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Patrick Freyne talks to Ken McHugh of Autamata about his double life as artist and producer, his new album, Colours of Sound - and about moving to the country.
Patrick Freyne, 25 Mar 2008
Electronic music is historically the sound of the city – from Pierre Henri and Pierre Schaeffer in a laboratory in Paris, through Karleinz Stockhausen being ‘difficult’ in Cologne, to the Belleville Three rocking Detroit. The countryside on the other hand always resonated with more ‘organic’ instruments – banjos, mandolins, accordions and fiddles. However, electro-popster Ken McHugh is in raptures about his move to the countryside and it’s making me question some of my previously held notions about music and place (goddamnit, I hate questioning things!).
“It’s brilliant here,” he gushes. “You can go to the beach, go for a walk, go for a run, do a bit of writing. And the colours around Wicklow are so vibrant. It makes you want to write a certain way. And it gives you lots of space to think, and I think that came out in the record.”
Suddenly, I can picture all our ancestors gathered around the fire with Theremins, ominichords, patch-bays, effects-racks, and laptops (all of which are strewn liberally around the McHugh abode, alongside mandolins, harmoniums, guitars, drum-kits). It’s not such a jump for McHugh, from folk to the technological.
“I spent years playing trad and folk with my family,” he explains. “Every summer and every Christmas we’d be booked to play here or play there and it was amazing, because otherwise I think I’d just have been hanging around the chipper. And it was really, really good – and I suppose if it’s coming out in the music it’s a good thing. Although Irish people don’t tend to notice it in my music, Americans will sometimes mention my ‘Celtic roots’ coming through.”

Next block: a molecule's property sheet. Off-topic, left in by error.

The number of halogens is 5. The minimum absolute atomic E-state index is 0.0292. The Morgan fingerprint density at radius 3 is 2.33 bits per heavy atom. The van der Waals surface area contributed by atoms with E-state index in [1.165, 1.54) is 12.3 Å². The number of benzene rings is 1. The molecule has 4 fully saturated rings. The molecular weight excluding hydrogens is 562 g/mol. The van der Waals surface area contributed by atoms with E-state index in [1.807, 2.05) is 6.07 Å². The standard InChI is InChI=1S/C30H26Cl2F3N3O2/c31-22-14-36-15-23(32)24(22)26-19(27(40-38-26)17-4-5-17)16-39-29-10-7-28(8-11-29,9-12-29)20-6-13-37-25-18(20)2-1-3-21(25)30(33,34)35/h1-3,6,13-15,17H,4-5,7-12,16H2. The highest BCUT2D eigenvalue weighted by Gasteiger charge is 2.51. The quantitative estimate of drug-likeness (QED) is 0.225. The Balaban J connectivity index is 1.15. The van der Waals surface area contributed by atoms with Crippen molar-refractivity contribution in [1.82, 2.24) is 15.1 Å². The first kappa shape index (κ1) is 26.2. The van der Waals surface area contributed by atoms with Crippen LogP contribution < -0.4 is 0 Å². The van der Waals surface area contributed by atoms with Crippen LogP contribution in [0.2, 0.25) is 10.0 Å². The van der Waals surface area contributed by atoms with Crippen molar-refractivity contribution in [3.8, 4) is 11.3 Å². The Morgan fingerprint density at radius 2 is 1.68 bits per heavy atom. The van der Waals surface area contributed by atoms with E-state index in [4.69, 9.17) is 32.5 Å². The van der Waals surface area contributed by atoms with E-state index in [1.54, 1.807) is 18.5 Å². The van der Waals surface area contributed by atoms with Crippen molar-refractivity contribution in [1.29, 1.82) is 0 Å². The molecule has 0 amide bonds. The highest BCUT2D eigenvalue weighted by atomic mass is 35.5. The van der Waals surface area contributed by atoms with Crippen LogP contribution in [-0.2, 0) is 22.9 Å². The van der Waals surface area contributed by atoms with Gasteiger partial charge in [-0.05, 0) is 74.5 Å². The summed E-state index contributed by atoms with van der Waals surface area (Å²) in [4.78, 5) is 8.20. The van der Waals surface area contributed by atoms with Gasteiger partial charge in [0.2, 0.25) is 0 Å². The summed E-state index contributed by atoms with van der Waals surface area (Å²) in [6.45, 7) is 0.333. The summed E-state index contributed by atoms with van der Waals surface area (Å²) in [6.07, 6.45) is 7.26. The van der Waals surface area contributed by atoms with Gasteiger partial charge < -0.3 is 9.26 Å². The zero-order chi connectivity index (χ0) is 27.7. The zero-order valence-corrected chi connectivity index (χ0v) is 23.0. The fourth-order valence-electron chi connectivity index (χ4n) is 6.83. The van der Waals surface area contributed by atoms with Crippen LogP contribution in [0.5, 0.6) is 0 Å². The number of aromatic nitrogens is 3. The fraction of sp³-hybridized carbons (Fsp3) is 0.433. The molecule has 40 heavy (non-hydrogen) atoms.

McHugh is most definitely an electronic artist, but there’s something pastoral and folksy about his new collection of sunny pop, and he puts a lot of this down to location.
“I’m not turning into a hippy,” he laughs, after I point my finger at him and level the accusation. “But I am trying to get into a relaxed state of mind in general. There’s so much going on in the world that you do need to inject yourself every now and again, because you can really get caught up with meaningless things in the city. You can get caught up in rat races, and there’s so much going on all the time that there isn’t time to stop and think. And if you’ve grown up in the city maybe you’re used to it, but I grew up in a farm in County Mayo and I moved to Dublin for years, and I think it was just time to return to that for a while. And I love the city. I love the inspiration of the city, but for where I was in my life, I’d kind of broken-up a relationship, and I thought it was time to move down and really get stuck into my music.”